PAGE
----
5. The winner of the Prize will be selected before 20 June 2022 by the ‘Paolo Farinella’ Prize Committee composed of outstanding scientists in planetary sciences, with specific experience in the field. 
  6. The Prize Committee will consider all the nominations, but it will be entitled to autonomously consider other candidates.

‘Paolo Farinella’ Prize homepage.

Károly Szegő, 1943-2022

Károly Szegő at a Europlanet Dinner Debate in the European Parliament in 2011.
Károly Szegő at a Europlanet Dinner Debate in the European Parliament in 2011.

Károly Szegő, 1943-2022

We are deeply saddened to hear that Károly Szegő DSc, Scientific Advisor and  Professor Emeritus of the Wigner Research Centre, died unexpectedly on 22 January 2022, at the age of 78.

Károly was one of the founders of Europlanet, leading the Personnel Exchange Activity in the original European Planetology Network (EuroPlaNet) project funded by the European Commmission from 2005-2008, the Deputy Coordinator of the Networking Activities in the first Europlanet Research Infrastructure (RI) from 2009-2012, and was the Inclusiveness Officer and Deputy Lead of the Science and Innovation Networking Activity in the Europlanet 2020 RI project from 2015-2019.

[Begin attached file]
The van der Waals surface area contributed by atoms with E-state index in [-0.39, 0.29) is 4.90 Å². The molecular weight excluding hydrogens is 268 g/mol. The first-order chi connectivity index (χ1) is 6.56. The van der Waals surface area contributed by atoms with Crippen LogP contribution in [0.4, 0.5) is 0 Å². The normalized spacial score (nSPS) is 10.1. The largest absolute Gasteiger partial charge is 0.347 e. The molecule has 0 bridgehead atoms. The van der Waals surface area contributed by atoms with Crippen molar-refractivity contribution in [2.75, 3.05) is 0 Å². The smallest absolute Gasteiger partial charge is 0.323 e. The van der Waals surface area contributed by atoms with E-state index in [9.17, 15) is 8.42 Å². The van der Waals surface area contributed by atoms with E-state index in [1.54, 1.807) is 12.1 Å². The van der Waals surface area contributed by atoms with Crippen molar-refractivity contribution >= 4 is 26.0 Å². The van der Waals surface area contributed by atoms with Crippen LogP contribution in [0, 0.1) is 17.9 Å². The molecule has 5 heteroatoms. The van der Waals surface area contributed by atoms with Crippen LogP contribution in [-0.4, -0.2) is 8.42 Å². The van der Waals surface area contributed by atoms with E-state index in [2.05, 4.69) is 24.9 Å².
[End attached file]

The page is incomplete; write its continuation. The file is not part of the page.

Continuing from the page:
Prof Nigel Mason said: ‘We will all remember him as staunch supporter of Europlanet as well as for his outstanding science.’


By Péter Lévai, Director General of Wigner Research Centre for Physics
(Original version on Wigner website)

Károly Szegő began his career as a theoretical particle physicist investigating the applications of group theory methods. His interest turned towards space physics in the early 1980s, he made important contributions to the understanding of the interaction between the solar wind and solar system bodies, including several planets and comets.